There are two things that could be meant by bilingualism in literature. First of all, it could mean featuring a bilingual character in an otherwise monolingual book, or in some way working a mention of it into the story. Secondly, and I suspect this is the meaning that will spring to most people’s minds, it could refer to a book that has been written in two languages. This could be a text with the same story in either language on opposite pages, or it could be a story that has been purposely written in two languages. Here, we shall look at the first issue.
In the first instance, I think it is important for there to be bilingual characters in literature. Bilingualism is a normal part of life. There are in fact more bilinguals in the world than there are monolinguals, so it is hardly an unusual phenomenon – and even if it were, that would be no reason to exclude it from literature.
Starting from the beginning, from children’s literature, I believe that it is good for children to have characters and situations in books that they can fully relate to. There have been movements to get representation for children with special needs in literature,movements which I fully support and agree with. It is important for children to be able to identify with literary role models; therefore why should bilingual children not be able to identify with a bilingual character?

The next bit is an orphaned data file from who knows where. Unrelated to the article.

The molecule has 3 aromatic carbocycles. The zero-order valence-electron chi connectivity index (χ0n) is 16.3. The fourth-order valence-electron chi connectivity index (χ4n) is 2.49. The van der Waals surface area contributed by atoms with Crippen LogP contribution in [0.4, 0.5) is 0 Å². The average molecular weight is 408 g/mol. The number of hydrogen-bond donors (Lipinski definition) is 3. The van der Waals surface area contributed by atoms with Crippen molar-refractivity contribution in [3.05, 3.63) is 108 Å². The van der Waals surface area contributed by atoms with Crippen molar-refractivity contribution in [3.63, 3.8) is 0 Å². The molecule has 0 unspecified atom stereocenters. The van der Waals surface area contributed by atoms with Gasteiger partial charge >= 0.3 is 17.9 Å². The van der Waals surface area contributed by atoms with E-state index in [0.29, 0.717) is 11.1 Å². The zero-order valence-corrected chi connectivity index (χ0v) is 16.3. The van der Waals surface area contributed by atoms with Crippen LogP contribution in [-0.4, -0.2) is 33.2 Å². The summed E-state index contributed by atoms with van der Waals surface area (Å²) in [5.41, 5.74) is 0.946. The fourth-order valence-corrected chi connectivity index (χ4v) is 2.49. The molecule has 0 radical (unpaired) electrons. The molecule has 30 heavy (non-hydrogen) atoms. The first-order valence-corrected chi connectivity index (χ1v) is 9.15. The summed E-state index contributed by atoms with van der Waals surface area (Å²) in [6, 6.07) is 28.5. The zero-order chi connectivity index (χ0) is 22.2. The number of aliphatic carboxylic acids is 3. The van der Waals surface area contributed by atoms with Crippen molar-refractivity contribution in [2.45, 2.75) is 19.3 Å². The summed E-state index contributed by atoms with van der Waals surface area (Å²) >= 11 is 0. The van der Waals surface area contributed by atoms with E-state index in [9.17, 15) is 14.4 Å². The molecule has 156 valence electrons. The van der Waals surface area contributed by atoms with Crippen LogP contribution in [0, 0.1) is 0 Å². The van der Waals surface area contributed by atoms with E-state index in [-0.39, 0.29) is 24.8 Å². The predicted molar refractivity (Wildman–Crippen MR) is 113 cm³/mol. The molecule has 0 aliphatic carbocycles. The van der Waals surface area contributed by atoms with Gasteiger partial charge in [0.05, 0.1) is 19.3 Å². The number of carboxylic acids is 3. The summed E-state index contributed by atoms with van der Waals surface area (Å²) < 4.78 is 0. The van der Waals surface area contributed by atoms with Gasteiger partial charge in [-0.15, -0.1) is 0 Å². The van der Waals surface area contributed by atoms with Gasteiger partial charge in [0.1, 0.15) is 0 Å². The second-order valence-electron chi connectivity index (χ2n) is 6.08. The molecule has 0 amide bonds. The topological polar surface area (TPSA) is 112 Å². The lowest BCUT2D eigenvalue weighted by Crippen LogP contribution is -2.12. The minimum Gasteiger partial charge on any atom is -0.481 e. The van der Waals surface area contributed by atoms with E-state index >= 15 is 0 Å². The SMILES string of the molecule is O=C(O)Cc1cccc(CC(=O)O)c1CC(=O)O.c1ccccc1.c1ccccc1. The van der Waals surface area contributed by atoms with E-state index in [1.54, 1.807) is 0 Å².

Not only that, but also monolingual children can benefit: firstly from the normalising of bilingualism, so that they do not consider their bilingual peers unusual or abnormal in any way; and secondly because such devices in literature can help to expose monolingual children to languages, and the idea that it is possible to speak more than one language fluently. Who knows, it may even spark an interest in the language in question and help them on the road to their own linguistic mastery. This is something that is addressed by a few authors, such as Millie Slavidou in her Instaexplorer series, all of which contain something of the local language.
As we go on to adult literature, it is again important to present something that is a normal part of everyday life for so many people. There has in the past, and still in some instances today, been a lot of prejudice against bilingualism. Despite a wealth of evidence pointing to the benefits of bilingualism, parents were and are frequently advised to drop one of their home languages in favour of the dominant community language.
Against such a tide of negativity, literature can play a role in redressing the balance. Normal, ordinary bilingual characters, who are not superheroes or super polyglots, but just regular, believable people, can help to present a positive face of bilingualism. They can help to normalise it in the subconscious of the readers. This is quite apart from the fact that it makes for good reading, as it reflects the reality of the world we live in.
For writers, it can be a very useful plot device. As a multilingual myself, I have frequently been in the middle of situations where I am the only one who has understood everything from all sides, including humour that has left one set of monolinguals baffled while the others roar with laughter. Imagine putting your character in the midst of something like that: what intrigue and mystery could thereby be created!